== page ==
Geraint Thomas has fallen many times before in his career, but Team Sky says that it will take a while for him to overcome his crash at the Tour de France on Saturday which forced him out of the race.
Chris Froome‘s helper and the team’s plan B fell on the wet descent of the Grand Colombier and fractured his right collarbone.
The incident comes on the heels of Thomas’s Giro d’Italia disappointment. The 31-year-old began the race as leader but a fall due to a parked police motorbike forced him to quit.
“It’s just so disappointing for him,” team boss David Brailsford told Cycling Weekly. “He’s going from the disappointment of crashing out in the Giro to the high of winning the first stage in the Tour, yellow jersey for a number of days and then the disappointment of this again.
Watch: Tour de France 2017 stage nine highlights
“It’s a roller coaster for sure. I’d like just to say he’ll dust down and get going again, but it’s hard, it’s generally hard. It’ll take quite a lot for him now to get over this and get his head around it all.”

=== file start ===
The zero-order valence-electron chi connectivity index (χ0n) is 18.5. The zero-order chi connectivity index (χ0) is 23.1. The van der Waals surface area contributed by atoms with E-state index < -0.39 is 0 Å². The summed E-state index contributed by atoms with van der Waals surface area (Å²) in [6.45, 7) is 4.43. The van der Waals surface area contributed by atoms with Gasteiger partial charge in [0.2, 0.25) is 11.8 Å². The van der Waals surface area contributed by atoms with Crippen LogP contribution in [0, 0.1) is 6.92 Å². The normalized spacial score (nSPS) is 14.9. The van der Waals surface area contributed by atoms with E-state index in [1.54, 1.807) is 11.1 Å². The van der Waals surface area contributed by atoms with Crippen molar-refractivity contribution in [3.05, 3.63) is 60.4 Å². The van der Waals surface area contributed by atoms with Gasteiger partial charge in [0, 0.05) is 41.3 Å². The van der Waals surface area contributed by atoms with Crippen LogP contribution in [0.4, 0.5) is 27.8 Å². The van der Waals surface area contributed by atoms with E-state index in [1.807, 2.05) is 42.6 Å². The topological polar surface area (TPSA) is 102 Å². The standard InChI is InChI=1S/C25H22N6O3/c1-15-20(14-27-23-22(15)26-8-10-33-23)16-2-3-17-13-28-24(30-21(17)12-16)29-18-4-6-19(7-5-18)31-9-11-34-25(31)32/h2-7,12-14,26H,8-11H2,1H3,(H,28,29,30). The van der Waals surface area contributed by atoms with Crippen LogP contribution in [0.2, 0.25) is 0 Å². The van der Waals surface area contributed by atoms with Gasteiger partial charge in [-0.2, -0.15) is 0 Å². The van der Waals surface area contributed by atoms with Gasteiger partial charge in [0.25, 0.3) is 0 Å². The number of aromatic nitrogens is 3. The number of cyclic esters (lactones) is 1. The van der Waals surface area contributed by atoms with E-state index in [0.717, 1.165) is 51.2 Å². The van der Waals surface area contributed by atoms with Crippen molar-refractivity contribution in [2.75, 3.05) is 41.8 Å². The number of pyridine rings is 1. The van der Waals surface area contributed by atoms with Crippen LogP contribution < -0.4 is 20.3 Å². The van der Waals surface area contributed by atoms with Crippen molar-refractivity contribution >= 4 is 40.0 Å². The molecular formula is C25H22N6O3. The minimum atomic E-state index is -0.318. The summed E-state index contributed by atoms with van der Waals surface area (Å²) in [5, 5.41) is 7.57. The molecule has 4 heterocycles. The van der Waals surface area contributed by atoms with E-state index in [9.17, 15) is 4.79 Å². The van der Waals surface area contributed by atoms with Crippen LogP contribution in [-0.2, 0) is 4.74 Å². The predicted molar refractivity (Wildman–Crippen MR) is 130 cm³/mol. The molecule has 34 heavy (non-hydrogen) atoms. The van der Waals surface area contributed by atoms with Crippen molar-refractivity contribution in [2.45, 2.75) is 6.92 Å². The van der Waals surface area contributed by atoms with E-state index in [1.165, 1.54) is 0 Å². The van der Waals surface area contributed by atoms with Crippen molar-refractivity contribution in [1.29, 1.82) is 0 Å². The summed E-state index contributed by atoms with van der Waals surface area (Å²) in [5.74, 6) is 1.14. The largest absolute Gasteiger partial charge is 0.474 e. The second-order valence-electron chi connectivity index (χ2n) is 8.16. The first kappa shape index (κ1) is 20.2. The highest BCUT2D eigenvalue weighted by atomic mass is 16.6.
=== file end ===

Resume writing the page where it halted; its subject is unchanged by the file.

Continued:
Thomas this evening wrote a message of thanks in Twitter for the support along with an X-ray photograph of his fracture. He also joked that he was putting his tattered jersey up for sale.
“We’ll be there to support him and do everything we can,” Brailsford added. “There’s no taking away from the fact he’ll be bitterly disappointed, that’s for sure.”
Thomas sat second overall at 12 seconds behind Froome at the start of the day. He said he fell when Rafal Majka (Bora-Hansgrohe) crashed in front of him.
The silver lining to the dark clouds that sat above Chambéry this afternoon is Thomas won the opening time trial in Düsseldorf and experienced the responsibility of wearing the yellow jersey for four days.
“Despite the negatives, there’s been some very big highs as well and think it was a majestic performance in the prologue,” said Brailsford. “For him to wear the yellow jersey like he did has given him a real appetite for it. So every cloud has its lining.”
Brailsford warned of reading too much into Thomas’s string of bad luck and crashes, pointing out that many had been to due with others falling in front of Thomas.
In the Giro, he and Brailsford carefully planned his next step in the Tour before he left. Today, they had little time to speak before he flew home.
Thomas had laughed off the idea of racing the Vuelta a España before the start of the Tour de France. Brailsford added, “It’s way too early to talk about what’s next”.